In January, Prime Minister Trudeau appointed me as Parliamentary Secretary to the Honourable Maryam Monsef, Minister for the Status of Women. It’s truly an exciting time to be involved in advancing gender equality in Canada, an area of key importance to the federal government, and to all Canadians. Already, I’ve had the privilege to travel to New York City with Minister Monsef and the Canadian delegation to attend the United Nation’s 61st Commission on the Status of Women (CSW61). Here, I was able to meet key women’s advocates from Canada and around the world who shared their valuable knowledge and insights with me.
I was not the only Winnipegger in attendance at this, the largest yearly gathering held at the U.N. In addition to a number of organizations from Manitoba, two exceptional students from St. Mary’s Academy took part in CSW61. Bethany Kolisniak, grade 10, and Soomin Han, grade 11, travelled to N.Y.C. along with two of their teachers. They were thrilled to attend sessions hosted by governments and organizations from around the globe, covering important issues facing women today such as gender-based violence, the under-representation of women in politics, women’s economic empowerment in the changing world of work and the challenges faced specifically by Indigenous women. Bethany credits the experience of attending CSW61 with giving her a better understanding of what it means to be a global citizen, and a heightened sense of responsibility to help women around the world. “I am acutely aware of the privilege my peers and I have that other women do not, and so I believe that we have a responsibility to use that privilege to help others who are not as fortunate as we are,” Bethany explained.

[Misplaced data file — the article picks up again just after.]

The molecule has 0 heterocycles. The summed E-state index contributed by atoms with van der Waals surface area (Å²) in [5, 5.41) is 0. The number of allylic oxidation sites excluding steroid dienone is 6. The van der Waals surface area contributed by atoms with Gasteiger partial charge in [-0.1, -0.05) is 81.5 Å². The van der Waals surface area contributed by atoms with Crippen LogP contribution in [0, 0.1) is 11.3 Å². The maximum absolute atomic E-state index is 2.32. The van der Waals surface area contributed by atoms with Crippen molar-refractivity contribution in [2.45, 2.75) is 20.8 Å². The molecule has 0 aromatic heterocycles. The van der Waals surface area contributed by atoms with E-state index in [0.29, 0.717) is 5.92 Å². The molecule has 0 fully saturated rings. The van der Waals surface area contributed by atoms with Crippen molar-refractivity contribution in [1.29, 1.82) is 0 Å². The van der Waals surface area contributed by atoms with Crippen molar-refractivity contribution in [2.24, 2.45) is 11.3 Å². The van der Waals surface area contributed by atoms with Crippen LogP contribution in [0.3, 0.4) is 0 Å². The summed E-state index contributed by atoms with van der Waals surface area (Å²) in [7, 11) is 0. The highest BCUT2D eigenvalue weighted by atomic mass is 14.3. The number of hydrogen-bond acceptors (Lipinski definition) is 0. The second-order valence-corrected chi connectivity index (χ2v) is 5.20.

Another recent highlight for my colleagues and me in Ottawa was hosting 338 young women, one from each federal riding across Canada, to take part in Equal Voice’s Daughters of the Vote initiative. On March 8th, International Women’s Day, each one took an MP’s seat in the House of Commons – Chimwemwe Undi, the representative from Winnipeg South, sat in my seat. A week of panels, workshops and networking opportunities provided many memorable moments for Chimwemwe. Along with the leaders of each federal political party, former Prime Minister Kim Campbell addressed the group in the House of Commons, sharing her hope that among them was the next female Prime Minister.
“Meeting the delegates, an incredible group of women with diverse backgrounds and promising futures, was a definite high point. The Indigenous delegates generously shared insights grounded in their lived experiences throughout the week, led us in a round dance, and reminded us that decolonization, equitable funding and climate activism are cornerstones of reconciliation,” said Chimwemwe.
Taking part in this special week confirmed for Chimwemwe the importance of ongoing political engagement. It was a true pleasure having her and the rest of the Canada’s Daughters of the Vote with us in Ottawa.